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This course is a 100 level, compulsory, foundation course for the BTchLn (Early Childhood) and BTchLn (Primary). The course is an introduction to what it means to be a teacher in early childhood and primary contexts in New Zealand. It provides student teachers with knowledge of the major threads, conceptual framework and foundation documents that are fundamental to the BTchLn initial teacher education qualification. The course includes a two-day Treaty of Waitangi workshop and a two-week professional practice placement in an early childhood centre or primary school.
*Please note this course is only available to initial teacher education students. To enrol in this course you need to be accepted and enrolled in one of our Initial Teacher Education programmes
On the successful completion of this course, participants will be able to:1. Reflect on and explain the implications of upholding Te Tiriti o Waitangi in educational settings2. Identify their personal values, beliefs and attitudes and discuss how these may impact on their emerging identity as a teacher3. Demonstrate an understanding of the personal dispositions and professional responsibilities required to be a member of the teaching profession in Aotearoa New Zealand4. Demonstrate an ability to gather and analyse data in a professional practice setting, in order to make sense of the learning context.
New Zealand;Te Whariki : he whariki matauranga mo nga mokopuna o Aotearoa : early childhood curriculum;Learning Media, 1996 (available online).New Zealand;The New Zealand curriculum;Learning Media for the Ministry of Education, 2007(available online)Education Council Matatū Aotearoa. (2017). Our Code Our Standards. Code of professional responsibilities and standards for the teaching profession. Ngā tikanga matatika ngā paerewa. Wellington, New Zealand: Author. (available online)Education Council Matatū Aotearoa/Te Tāhuhu o te Mātauranga Ministry of Education. (2011). Tātaiako. Cultural competencies for teachers of Māori learners. Wellington, New Zealand: Author. (available online)
All forms of cheating and dishonest practice are taken seriously and penalties will result. Students should refer to Regulation J of the General Course and Examination Regulations. Work submitted may be analysed by the software Turnitin, to check for plagiarism. Where there is evidence that cheating or plagiarism has occurred students will be awarded an X grade and the matter will be referred to the year level coordinator, and/or the Head of the School of Teacher Education.
There are two pieces of graded assessment for this course. Satisfactory completion of each assessment to at least a pass grade (C-) is required to pass the course. Also required, but not assessed, is attendance at a two day Treaty of Waitangi workshop and completion of the ‘Learning on Practice’ Task.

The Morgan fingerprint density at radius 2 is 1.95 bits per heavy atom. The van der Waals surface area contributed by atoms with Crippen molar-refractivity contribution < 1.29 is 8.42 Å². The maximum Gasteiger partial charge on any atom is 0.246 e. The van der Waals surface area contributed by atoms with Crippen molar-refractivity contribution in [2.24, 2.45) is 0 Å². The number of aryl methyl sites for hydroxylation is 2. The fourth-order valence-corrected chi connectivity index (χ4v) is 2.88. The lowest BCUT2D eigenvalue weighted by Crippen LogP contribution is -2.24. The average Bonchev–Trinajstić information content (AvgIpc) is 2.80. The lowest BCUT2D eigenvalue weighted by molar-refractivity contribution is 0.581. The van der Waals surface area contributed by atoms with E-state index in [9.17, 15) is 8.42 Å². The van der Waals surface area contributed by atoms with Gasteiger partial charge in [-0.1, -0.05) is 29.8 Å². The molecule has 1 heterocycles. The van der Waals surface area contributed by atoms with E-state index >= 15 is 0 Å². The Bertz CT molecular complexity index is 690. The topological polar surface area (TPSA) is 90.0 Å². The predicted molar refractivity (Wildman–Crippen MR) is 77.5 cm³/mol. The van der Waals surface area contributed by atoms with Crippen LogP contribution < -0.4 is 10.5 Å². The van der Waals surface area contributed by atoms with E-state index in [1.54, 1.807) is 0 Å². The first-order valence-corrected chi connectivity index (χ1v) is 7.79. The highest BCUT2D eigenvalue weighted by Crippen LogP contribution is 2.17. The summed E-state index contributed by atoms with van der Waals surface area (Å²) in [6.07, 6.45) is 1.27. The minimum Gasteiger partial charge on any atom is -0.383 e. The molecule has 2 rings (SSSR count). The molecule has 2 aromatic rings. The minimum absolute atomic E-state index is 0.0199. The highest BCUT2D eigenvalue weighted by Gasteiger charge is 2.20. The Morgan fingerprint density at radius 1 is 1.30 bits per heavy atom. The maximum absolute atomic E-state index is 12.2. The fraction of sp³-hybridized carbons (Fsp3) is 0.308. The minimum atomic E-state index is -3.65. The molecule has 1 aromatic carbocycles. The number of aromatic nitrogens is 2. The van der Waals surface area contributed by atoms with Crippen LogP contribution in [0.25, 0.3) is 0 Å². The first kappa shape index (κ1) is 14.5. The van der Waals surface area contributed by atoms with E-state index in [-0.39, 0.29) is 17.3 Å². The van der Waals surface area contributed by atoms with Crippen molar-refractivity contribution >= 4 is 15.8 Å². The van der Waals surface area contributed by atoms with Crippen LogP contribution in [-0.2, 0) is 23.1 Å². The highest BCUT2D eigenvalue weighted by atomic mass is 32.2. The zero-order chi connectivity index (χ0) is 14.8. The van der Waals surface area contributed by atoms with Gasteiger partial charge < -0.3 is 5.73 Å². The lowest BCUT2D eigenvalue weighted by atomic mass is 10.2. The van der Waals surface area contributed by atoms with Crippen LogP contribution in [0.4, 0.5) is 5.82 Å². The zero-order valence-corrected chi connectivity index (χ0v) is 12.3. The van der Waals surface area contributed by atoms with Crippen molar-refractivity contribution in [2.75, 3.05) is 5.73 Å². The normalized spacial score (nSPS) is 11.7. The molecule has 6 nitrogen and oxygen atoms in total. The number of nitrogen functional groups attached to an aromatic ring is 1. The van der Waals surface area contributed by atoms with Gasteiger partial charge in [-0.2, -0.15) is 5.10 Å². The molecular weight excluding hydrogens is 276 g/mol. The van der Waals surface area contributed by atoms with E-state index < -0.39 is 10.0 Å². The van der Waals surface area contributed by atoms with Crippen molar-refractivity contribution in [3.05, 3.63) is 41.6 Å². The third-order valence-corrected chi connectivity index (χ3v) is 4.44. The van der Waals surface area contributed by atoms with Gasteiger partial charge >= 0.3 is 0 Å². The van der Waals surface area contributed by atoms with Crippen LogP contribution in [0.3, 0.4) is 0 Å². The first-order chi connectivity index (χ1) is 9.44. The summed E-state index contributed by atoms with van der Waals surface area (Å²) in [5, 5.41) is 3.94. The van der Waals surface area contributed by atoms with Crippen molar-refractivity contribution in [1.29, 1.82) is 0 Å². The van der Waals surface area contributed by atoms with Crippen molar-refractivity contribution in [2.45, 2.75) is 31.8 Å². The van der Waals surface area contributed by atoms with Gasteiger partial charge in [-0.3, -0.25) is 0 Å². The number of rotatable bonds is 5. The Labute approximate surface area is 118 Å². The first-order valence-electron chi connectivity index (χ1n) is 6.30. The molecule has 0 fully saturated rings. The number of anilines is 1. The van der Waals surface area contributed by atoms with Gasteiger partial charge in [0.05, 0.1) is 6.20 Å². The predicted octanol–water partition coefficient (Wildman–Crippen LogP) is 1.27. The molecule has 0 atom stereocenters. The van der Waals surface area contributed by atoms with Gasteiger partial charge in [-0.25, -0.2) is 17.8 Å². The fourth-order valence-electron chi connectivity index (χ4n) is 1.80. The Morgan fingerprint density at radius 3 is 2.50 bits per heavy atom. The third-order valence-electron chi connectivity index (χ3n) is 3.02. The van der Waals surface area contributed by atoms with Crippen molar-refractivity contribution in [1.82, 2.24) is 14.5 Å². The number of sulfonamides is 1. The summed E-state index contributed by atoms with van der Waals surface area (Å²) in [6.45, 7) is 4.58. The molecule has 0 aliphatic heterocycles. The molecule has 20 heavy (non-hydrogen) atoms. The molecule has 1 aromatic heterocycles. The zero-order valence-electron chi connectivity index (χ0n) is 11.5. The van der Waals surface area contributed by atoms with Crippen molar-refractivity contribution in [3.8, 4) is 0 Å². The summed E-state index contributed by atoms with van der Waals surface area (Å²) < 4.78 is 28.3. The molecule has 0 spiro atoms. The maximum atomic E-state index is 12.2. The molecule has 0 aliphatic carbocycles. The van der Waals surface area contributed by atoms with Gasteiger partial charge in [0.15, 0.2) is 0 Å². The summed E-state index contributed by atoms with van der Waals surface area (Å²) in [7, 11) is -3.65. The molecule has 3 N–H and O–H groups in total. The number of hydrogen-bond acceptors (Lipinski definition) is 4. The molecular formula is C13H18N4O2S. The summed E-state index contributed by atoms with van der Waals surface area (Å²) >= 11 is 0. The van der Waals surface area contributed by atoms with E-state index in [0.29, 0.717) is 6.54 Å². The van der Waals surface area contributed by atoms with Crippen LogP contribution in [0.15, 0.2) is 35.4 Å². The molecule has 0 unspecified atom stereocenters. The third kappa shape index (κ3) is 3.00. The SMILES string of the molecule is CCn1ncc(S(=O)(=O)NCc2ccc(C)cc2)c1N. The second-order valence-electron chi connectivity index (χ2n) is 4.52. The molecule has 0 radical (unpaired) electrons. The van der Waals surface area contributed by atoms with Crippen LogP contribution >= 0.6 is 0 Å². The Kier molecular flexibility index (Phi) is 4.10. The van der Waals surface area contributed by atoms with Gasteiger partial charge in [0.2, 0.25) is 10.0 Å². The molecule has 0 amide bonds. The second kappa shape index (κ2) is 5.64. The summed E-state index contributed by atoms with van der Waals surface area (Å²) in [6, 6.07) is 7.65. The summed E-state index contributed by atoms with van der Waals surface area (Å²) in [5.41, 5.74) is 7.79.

A student seeking credit in any course must attend such lectures, and perform satisfactorily such oral, practical, written and other work as the Head of Department/School concerned may require.’ (University of Canterbury Calendar 2014, p.43). This BTchLn qualification is designed to prepare you for entry into the teaching profession. Attendance enables you to demonstrate key aspects from the Code of Professional Responsibility/ Standards for the Teaching Profession (Education Council, New Zealand, 2017.Students are expected to attend all scheduled course sessions (including on-site intensives for distance students), actively engage with course content and actively participate in course activities (lecture, workshop, Zoom, Adobe Connect or other) in order to meet the learning outcomes of the course. Students are expected to notify lecturers prior to their absence with an explanation. Extended absences must be accompanied by a medical certificate or similar (as for aegrotat provisions). Students with less than 80% attendance are at-risk of not meeting the criteria for seeking credit in the course. The course lecturer may require evidence that they have actively engaged with the content and activities of the missed sessions.
Formal and informal evaluation will take place in accordance with the relevant Course Evaluation Policy, to provide feedback to staff about the relevance and validity of what has been learned as well as the quality of course delivery.
The courses will be internally moderated in accordance with the processes adopted by the College of Education Health and Human Development. An examiners’ meeting will be held at the end of the course to determine the final grades and to ensure fairness and consistency.
All assignments must be submitted on or before the due date. If an assignment is late (without a prior arranged extension) then it will normally not be marked. However, if the course lecturer is notified within 24 hours of the due date and there is a genuine issue, for which evidence must be given, it may be considered but the assignment grade is usually restricted to a minimum passing grade (50%) for that assessment. If the assessment is late it is automatically excluded from a resubmission opportunity unless there are exceptional circumstances.